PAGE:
"The lockers also provide Amazon with one of its few physical touch points with customers, so it’s interesting to see the company turning over a portion of that landscape to advertisers."
    KC's View:

    Published on: January 17, 2014

    CNN reports that Walmart has entered into a partnership with The Coalition of Immokalee Workers, a Florida workers rights group looking to improve pay and working conditions in the tomato-growing business.

    According to the story, Walmart has promised "to strengthen and expand its Fair Food Program, which consists of a commitment from corporate buyers to pay an additional penny per pound of tomatoes that then gets passed on to workers. There is also a human rights code of conduct that deals with safety, dispute resolution and other issues … As part of the partnership, Wal-Mart says it will work to expand the Fair Food Program to other crops besides tomatoes."
    KC's View:
    Forgive me, but isn't it a little early for April Fools stories?

    Published on: January 17, 2014

    • The Idaho Statesman reports that Boise-based Albertsons "plans to close 26 stores around the country by next month. At least three more stores, including one in Idaho, will change ownership because of previous agreements."

    The affected units include 11 stores in Southern California, two in Las Vegas, one in Albuquerque, N.M., one in Phoenix, Ariz., five in Washington, two in Oregon, two stores with the Acme Markets banner in Pennsylvania, and two stores with the Shaw's banner in Massachusetts.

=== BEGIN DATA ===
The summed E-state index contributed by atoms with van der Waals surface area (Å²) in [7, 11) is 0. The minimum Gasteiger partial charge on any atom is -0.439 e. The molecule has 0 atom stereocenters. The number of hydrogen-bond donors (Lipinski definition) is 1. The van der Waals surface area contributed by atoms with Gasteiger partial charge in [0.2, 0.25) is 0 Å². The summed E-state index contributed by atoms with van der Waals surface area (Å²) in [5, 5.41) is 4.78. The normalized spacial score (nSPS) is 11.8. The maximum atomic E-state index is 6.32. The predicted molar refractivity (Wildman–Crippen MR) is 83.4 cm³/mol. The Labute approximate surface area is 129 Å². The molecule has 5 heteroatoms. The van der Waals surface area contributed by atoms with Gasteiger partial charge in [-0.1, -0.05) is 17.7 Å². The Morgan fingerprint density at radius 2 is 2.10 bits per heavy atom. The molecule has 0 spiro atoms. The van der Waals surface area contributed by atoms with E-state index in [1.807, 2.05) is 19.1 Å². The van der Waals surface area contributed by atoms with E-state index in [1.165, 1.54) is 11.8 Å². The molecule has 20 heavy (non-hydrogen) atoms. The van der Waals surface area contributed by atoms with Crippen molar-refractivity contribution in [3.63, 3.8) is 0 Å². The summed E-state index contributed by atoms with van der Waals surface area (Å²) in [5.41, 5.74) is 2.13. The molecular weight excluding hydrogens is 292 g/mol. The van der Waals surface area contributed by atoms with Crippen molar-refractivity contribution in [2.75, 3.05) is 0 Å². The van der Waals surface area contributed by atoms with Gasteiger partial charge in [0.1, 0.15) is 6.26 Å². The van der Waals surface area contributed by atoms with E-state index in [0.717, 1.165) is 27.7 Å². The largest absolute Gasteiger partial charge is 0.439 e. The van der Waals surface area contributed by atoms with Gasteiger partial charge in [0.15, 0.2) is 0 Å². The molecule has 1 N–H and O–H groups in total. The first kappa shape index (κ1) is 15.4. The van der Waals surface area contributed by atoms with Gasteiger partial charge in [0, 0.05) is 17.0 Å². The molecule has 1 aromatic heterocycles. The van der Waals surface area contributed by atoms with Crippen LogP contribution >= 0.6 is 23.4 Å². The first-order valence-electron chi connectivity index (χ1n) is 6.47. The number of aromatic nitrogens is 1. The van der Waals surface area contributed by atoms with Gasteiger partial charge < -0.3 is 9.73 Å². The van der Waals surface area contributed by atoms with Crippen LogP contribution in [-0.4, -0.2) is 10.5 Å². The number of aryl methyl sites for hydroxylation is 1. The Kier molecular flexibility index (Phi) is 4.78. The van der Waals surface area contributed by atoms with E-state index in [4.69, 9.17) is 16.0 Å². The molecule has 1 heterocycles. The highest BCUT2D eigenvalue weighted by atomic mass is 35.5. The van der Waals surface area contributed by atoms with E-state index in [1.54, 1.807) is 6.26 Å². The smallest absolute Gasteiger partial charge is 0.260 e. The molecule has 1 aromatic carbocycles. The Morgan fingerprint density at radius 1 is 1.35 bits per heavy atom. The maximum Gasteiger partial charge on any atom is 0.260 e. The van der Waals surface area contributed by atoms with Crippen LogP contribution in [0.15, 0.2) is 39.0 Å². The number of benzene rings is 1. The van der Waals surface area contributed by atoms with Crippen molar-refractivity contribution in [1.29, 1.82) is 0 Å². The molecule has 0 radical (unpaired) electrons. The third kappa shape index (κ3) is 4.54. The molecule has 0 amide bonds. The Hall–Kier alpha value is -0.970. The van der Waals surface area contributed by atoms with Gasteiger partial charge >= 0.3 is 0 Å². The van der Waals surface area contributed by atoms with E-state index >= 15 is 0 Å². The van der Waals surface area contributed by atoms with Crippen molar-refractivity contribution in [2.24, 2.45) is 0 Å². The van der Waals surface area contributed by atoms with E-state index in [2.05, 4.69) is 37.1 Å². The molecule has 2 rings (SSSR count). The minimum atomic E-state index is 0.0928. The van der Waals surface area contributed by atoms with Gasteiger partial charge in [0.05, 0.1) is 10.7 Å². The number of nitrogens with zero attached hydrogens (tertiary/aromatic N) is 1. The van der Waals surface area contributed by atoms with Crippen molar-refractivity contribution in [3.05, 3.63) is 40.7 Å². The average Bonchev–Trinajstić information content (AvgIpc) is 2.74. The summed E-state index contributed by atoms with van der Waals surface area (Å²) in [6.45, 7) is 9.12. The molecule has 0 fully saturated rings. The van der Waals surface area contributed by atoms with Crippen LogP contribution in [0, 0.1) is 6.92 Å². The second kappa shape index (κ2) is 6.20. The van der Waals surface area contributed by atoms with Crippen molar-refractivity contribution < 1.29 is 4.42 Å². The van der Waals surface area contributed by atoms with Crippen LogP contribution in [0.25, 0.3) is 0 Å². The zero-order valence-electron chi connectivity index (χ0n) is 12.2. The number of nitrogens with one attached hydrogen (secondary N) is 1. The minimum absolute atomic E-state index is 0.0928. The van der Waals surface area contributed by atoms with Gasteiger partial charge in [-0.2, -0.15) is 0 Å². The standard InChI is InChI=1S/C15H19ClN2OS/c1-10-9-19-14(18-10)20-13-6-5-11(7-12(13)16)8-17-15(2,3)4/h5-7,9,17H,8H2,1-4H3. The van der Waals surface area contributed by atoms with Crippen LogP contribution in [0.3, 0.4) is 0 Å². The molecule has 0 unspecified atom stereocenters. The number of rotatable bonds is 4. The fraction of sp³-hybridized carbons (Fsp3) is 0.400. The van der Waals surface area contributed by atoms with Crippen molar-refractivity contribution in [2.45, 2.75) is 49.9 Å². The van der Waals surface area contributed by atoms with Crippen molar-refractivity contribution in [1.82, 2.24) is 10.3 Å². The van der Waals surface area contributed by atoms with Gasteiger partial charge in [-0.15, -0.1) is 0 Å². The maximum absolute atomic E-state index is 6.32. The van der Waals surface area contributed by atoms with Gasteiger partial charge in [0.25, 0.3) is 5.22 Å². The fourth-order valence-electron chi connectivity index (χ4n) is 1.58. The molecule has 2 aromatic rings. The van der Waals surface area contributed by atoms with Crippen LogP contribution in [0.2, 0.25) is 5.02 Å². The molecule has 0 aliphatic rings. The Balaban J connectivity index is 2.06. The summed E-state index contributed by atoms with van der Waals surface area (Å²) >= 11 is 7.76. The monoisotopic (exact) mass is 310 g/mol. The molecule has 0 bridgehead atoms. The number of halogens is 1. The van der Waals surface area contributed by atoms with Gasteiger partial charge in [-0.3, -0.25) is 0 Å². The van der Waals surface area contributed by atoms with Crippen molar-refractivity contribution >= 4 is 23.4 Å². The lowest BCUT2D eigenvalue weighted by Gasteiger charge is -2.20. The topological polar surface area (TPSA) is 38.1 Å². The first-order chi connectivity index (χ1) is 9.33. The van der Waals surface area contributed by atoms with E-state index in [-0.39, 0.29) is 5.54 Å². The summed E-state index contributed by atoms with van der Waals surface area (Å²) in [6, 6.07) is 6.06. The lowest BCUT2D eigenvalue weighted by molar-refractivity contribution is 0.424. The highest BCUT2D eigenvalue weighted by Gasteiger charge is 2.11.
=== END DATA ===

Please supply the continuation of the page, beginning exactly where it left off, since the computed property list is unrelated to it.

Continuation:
• The Detroit News reports that Meijer Inc. "is offering customers flu and strep throat testing — and even store-written prescriptions for those ailments — at a select number of pharmacies … It’s the latest example of how pharmacies and big box stores with prescription services are getting into the business of minor medicine."
    KC's View:

    Published on: January 17, 2014

    • Ready Pac Foods, Inc. announced that it has named Bob Estes, most recently a Division CIO at Nestlé USA, to be its new Chief Information Officer.
    KC's View:

    Published on: January 17, 2014

    Russell Johnson, who famously played the Professor on the various versions of "Gilligan's Island," has passed away after having suffered from kidney failure. He was 89.

    Johnson's death leaves only two surviving members of the original cast - Tina Louise and Dawn Wells, who played Ginger and Mary Ann, and who became not just characters in a show but also cultural barometers of female sexuality.
    KC's View:

    Published on: January 17, 2014

    Yesterday, MNB took note of a shooting at a Martin's supermarket in Indiana that left three people - including the shooter - dead.

    I commented:

    Schools. Shopping malls. Retail stores. It never seems to stop. To be honest, I am not a product of a gun culture, so some of this stuff is beyond my experience. I am sympathetic to the constitutional issue, though I am not a constitutional absolutist (not even on free speech guarantees) …. and I know that sensitivities on this issue run so high that Ive hesitated in the past to comment.

    But I'm tired of hesitating.

    I figure it is only a matter of hours before someone stands up to suggest that if all the checkout people had been armed, this might not have happened. Which strikes me as utterly nuts.